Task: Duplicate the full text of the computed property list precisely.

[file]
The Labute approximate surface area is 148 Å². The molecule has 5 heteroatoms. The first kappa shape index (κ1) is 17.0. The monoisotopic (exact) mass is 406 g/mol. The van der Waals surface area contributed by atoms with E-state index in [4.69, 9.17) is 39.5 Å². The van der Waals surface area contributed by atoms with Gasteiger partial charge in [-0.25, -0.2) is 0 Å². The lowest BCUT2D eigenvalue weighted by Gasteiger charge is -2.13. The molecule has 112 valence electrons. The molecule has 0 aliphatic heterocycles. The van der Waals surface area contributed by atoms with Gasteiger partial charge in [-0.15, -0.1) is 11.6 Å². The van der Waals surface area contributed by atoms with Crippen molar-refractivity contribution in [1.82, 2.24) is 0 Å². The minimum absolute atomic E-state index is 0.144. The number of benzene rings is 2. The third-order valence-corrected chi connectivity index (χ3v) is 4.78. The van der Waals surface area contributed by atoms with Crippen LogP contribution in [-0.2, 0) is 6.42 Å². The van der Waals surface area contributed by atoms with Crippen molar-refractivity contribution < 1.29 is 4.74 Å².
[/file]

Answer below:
The Labute approximate surface area is 148 Å². The molecule has 5 heteroatoms. The first kappa shape index (κ1) is 17.0. The monoisotopic (exact) mass is 406 g/mol. The van der Waals surface area contributed by atoms with E-state index in [4.69, 9.17) is 39.5 Å². The van der Waals surface area contributed by atoms with Gasteiger partial charge in [-0.25, -0.2) is 0 Å². The lowest BCUT2D eigenvalue weighted by Gasteiger charge is -2.13. The molecule has 112 valence electrons. The molecule has 0 aliphatic heterocycles. The van der Waals surface area contributed by atoms with Gasteiger partial charge in [-0.15, -0.1) is 11.6 Å². The van der Waals surface area contributed by atoms with Crippen molar-refractivity contribution in [1.82, 2.24) is 0 Å². The minimum absolute atomic E-state index is 0.144. The number of benzene rings is 2. The third-order valence-corrected chi connectivity index (χ3v) is 4.78. The van der Waals surface area contributed by atoms with Crippen LogP contribution in [-0.2, 0) is 6.42 Å². The van der Waals surface area contributed by atoms with Crippen molar-refractivity contribution < 1.29 is 4.74 Å².